It’s also being open to different forms of doing business. It’s being smarter about “Hey, this is a situation where we want to have a JV.” Or “This is a situation where we might want to buy a technology and incorporate it into us.” Or “Here’s a place where we might want to to white label a thing for somebody else entirely and the Western Union branding question might be completely separate. We have a big brand project underway right now looking at all that.
Velocitize: So you’re opening up your platform to outside developers?
Chambers: It’s a little bit of that, and we have some investments in small companies that are doing that right now. The other thing is creating an API layer in our app that makes it easier for our partners and us to hook up. That’s what we’ve done with Viber and WeChat and a series of social platforms around the world and other financial institutions. It’s making it so that you go to the ScotiaBank website in Canada and their money transfer service is powered by Western Union.
Historically, we would have thought of it as an agent and would have wanted to work with it in an arm’s-length way. What we’re going to do is be smarter and say: “Actually, some of these bank partnerships can be really powerful. We need to make it easy to partner.”
Velocitize: Any early learnings of your partnerships study?
Chambers: What we found is versus completely dropping our brand and being white label, this “sent securely by” concept is the strongest and tests the best. Because there’s a trust and an inherent sense of “Well, they know how to do that.” What we have to do now is make it look right, make it intuitive and clear.
Velocitize: Does overseeing marketing, communications and product give you an advantage?
Chambers: It sounds complex, but they’re synergistic. In financial services, because a lot of what you’re doing is create products that are going to be a service over time, you need to think through what the customer communications are going to be — not just at the point of sale, but ongoing.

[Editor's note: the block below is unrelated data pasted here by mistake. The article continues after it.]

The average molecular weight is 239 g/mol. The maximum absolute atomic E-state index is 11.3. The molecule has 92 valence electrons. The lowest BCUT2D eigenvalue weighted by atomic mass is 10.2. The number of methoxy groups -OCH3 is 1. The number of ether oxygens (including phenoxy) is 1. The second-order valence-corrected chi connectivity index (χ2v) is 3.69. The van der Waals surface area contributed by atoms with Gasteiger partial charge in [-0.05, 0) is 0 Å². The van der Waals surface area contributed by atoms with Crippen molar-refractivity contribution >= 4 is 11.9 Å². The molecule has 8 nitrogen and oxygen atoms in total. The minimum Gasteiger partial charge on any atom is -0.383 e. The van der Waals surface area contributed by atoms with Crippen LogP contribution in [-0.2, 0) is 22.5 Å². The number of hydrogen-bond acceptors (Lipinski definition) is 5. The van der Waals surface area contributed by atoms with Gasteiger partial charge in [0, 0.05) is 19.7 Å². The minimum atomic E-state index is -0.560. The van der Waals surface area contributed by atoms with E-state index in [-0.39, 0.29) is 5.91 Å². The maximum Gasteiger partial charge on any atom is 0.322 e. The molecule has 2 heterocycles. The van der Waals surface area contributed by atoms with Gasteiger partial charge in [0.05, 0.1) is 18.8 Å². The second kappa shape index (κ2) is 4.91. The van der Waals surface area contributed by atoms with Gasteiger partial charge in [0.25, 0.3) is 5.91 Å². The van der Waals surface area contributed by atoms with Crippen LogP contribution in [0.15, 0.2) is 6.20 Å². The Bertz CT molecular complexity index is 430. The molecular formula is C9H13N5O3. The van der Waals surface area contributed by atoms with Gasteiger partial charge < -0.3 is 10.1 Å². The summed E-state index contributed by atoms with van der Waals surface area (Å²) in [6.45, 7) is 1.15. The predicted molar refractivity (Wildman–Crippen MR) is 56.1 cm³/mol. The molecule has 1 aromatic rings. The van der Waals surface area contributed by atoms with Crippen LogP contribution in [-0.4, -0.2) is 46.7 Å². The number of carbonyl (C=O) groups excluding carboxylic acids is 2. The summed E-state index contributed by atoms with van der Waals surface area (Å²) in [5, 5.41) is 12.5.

I feel like I have to be as numerate as the CFO, because some of the analyses that my team has to drive are even more complex than the accounting. They’re all about science and the correlation of inputs and outputs. Being able to understand programmatic is one example. I don’t know how you can do that, if you’re not particularly numerate.
To me, there’s a lot of synergy between being a numerate person and being a good marketer in this day and age. It doesn’t mean you don’t have to have a good body of creative judgement around you, both in your team and in your agencies. But it has helped me personally to come from a more business strategy side.
Velocitize: What’s next for Western Union?
Chambers: You should expect us to do more in the business-to-business payments space, extending where we have Wu.com, which is our digital way of people sending money to other people. We’re pushing very hard to do what we’re calling payments.com, which is businesses paying each other digitally.
I don’t think it’s surprising to think in the world we face ahead of us, currency and currency exposures are a bigger and bigger issue for businesses, whether it is for volatility or because of protectionism. Even because of things like Brexit, businesses are having to figure out more things than ever before.
On the consumer side, look to us to do more products and services in the bill payment space. Another thing you will see us make in the consumer space is wallets and being able to pay out onto a card or onto a wallet.
The notion of unbanked is becoming a thing of the past, because many people have wallets that function as bank accounts. Also, a bigger range of providers has cropped up that offer things in a very simple way. We have to accelerate our progress in that space.